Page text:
- Appropriate quarantine and disease control throughout journey
- Cattle from Australia were required to be quarantined upon arrival at feedlots for 14 days. Cattle were maintained as a consignment throughout transport and not grouped with other animals minimising the potential for disease transmission.
Observations relating to journey management against the OIE Code:
- Appropriate journey planning, overall management and administration
- Cattle were accompanied by a health certificate and order form in transit.
- There was little evidence of formal journey planning. During extended transportation over several days, feed and water were reportedly made available on the trucks but cattle were not offloaded.
- Cattle were not necessarily trucked during cooler times of the day.
- Duration of journey and unnecessary prolonged delays
- Most journeys were of a short distance.
- Some journeys took up to three days and there was some evidence of more detailed journey planning, including the provision of feed and water during extended transportation.
- Prolonged delays were possible due to the condition of roads and, in some cases, the need to cross the Selat Sunda between Sumatra and Java by ferry. There was little evidence of contingency or emergency planning.
- Discussion with one truck driver revealed that a journey of 300 km typically took 11 hours.
- Facilities were not available for cattle to be unloaded and rested during transport.
- Facilities provided in transport (feed, water, protection, bedding, ventilation)
- Bedding was provided in all observed trucks. This generally consisted of 15-20 cm of organic material such as rice hulls or saw dust. Some companies enforced a minimum standard with trucks turned away if ill equipped.
- There were no obvious facilities for the delivery of feed and water although this was reportedly provided by buckets being lowered into the crates.
- Animals were protected from escape through the installation of bars covering transport crates.
- Crates were generally solid walled with open tops providing some ventilation. Additional vents were observed in some but not all crates.
Facilities and equipment
Observations relating to the facilities and equipment used during transport against the OIE Code:
- Exposure to sights, smells or surfaces that may harm or stress livestock
- Bedding was used in all observed trucks.
- Some truck crate flooring was of a nonslip construction; however, this was not standard as most trucks were multipurpose.
- Crates were generally of solid wall design which minimised visual stimulation.
- Overall construction (size, ventilation, safety, lighting etc)
- Loading and unloading facilities were observed to be purpose built and fit for purpose.
- In a minority of cases, stock security was considered to be a potential issue due to the absence of side gates on the loading ramp; however, at the facilities where loading and unloading was taking place, this did not appear to present a problem.
- Loading and unloading ramps were generally well designed to allow undisrupted passage between the facilities and the trucks.
- Where vents were not provided, solid wall crate design limited ventilation although the crates were single deck and not covered. Holes had been cut in the sides of some crates to provide additional ventilation.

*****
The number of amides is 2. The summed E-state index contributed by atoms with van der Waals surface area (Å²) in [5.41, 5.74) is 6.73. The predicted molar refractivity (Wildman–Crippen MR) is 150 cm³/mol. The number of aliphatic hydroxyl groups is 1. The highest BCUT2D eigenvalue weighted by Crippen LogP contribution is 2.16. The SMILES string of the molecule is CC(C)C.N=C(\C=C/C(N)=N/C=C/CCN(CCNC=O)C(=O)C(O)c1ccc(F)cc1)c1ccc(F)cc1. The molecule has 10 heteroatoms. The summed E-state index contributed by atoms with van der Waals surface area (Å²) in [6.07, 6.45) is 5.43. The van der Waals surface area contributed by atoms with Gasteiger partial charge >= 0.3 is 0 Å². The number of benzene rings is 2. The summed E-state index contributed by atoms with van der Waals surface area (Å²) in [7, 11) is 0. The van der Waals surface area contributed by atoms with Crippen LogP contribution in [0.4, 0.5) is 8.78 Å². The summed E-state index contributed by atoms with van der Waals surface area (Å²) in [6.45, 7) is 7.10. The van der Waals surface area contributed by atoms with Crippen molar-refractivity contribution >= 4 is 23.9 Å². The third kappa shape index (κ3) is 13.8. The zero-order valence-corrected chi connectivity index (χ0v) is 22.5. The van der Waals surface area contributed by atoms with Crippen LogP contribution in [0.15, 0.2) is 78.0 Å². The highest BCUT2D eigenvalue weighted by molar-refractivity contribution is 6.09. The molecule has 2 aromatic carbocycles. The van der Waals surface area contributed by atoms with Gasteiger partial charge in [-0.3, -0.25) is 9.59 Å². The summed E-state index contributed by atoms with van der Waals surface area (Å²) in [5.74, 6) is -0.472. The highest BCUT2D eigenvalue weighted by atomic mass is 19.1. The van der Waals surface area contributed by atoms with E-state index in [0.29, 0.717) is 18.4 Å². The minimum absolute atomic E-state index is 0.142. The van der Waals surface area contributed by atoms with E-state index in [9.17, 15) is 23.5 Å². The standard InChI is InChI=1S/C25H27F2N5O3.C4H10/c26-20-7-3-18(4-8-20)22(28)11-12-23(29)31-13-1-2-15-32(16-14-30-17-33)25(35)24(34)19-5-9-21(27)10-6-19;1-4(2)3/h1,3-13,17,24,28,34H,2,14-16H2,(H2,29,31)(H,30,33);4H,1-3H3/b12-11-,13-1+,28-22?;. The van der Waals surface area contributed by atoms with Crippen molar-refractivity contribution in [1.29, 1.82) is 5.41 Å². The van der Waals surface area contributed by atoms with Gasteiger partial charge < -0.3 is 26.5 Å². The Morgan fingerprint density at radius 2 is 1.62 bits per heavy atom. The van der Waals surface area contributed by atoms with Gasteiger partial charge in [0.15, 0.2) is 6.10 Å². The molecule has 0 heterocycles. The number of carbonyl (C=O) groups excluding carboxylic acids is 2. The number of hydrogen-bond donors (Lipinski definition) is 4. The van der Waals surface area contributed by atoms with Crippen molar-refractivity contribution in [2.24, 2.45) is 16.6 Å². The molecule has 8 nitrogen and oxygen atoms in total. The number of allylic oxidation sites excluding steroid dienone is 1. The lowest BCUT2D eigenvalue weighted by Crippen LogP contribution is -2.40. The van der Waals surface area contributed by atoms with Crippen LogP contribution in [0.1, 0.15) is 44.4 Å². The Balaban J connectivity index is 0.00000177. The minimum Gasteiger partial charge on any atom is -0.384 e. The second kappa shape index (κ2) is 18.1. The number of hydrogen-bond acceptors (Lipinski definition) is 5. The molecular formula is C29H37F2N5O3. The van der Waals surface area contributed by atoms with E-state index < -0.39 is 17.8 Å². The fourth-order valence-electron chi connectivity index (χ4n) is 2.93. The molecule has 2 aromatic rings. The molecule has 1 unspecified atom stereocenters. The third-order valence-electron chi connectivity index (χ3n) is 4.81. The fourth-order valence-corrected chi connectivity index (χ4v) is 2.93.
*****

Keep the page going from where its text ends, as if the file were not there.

- The size, nature and construction of the trucks was generally observed to be fit for purpose and suited to the conditions.
- Most trucks were equipped with ladders to allow cattle to be observed from above. Others had windows from the cabin into the crate to facilitate observation in transit.
- Cleaning and disinfecting procedures and facilities
- Although the cleaning and disinfecting of trucks was not observed, trucks were generally clean, well maintained and supplied with fresh bedding. The routine cleaning of trucks was reported at one feedlot that owned its own fleet of cattle transport trucks.
Operational, commercial, religious, geographic and scientific aspects of the transport and treatment of Australian cattle for slaughter were observed, where possible, from the time of arrival in Indonesia by sea, through transportation to the feedlot, depot or breeding facility and then on to the slaughterhouse and through to slaughter. Areas for possible practice improvement that may promote an improved animal welfare outcome were identified. The observations recorded below relate to transport and represent a consensus opinion of the independent expert panel.
While the transportation of Australian cattle in Indonesia did not present a major animal welfare risk, several areas for improvement were identified and have been addressed in the recommendations. These included:
The majority of the issues identified in the assessment of transport conditions were associated with poor animal handling due to a lack of understanding of animal behaviour. Animal handlers throughout the transport process would benefit from animal handler training.
- Truck crate design and operation
Trucks used to transport cattle in Indonesia generally carry a range of cargo and are not purpose built for livestock. Animal welfare benefits would be realised by introducing operation and design guidelines for trucks carrying Australian cattle.
- Rest points
Cattle are generally transported short distances from port of entry, to feedlots and then to slaughter. Some cattle are consigned on longer journeys and there is currently little provision for these cattle to be unloaded on route. The introduction of rest points where cattle may be unloaded, fed, watered and rested would assist in the transport of cattle over long distances.